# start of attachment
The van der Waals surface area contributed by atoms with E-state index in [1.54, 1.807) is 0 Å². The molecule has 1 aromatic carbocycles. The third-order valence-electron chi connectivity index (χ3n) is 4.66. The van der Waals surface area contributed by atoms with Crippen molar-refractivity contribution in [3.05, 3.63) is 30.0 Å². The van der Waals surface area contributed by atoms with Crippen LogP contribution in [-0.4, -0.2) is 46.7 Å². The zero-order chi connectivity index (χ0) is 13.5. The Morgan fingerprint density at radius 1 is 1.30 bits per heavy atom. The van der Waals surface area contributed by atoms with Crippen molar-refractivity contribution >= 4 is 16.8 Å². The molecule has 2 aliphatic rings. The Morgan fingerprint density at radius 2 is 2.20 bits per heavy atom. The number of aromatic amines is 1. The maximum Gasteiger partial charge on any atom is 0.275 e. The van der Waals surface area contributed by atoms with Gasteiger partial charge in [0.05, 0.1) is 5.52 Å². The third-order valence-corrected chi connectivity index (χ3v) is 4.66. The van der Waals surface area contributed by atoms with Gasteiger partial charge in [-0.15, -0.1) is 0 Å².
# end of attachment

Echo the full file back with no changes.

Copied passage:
The van der Waals surface area contributed by atoms with E-state index in [1.54, 1.807) is 0 Å². The molecule has 1 aromatic carbocycles. The third-order valence-electron chi connectivity index (χ3n) is 4.66. The van der Waals surface area contributed by atoms with Crippen molar-refractivity contribution in [3.05, 3.63) is 30.0 Å². The van der Waals surface area contributed by atoms with Crippen LogP contribution in [-0.4, -0.2) is 46.7 Å². The zero-order chi connectivity index (χ0) is 13.5. The Morgan fingerprint density at radius 1 is 1.30 bits per heavy atom. The van der Waals surface area contributed by atoms with Crippen molar-refractivity contribution >= 4 is 16.8 Å². The molecule has 2 aliphatic rings. The Morgan fingerprint density at radius 2 is 2.20 bits per heavy atom. The number of aromatic amines is 1. The maximum Gasteiger partial charge on any atom is 0.275 e. The van der Waals surface area contributed by atoms with Gasteiger partial charge in [0.05, 0.1) is 5.52 Å². The third-order valence-corrected chi connectivity index (χ3v) is 4.66. The van der Waals surface area contributed by atoms with Gasteiger partial charge in [-0.15, -0.1) is 0 Å².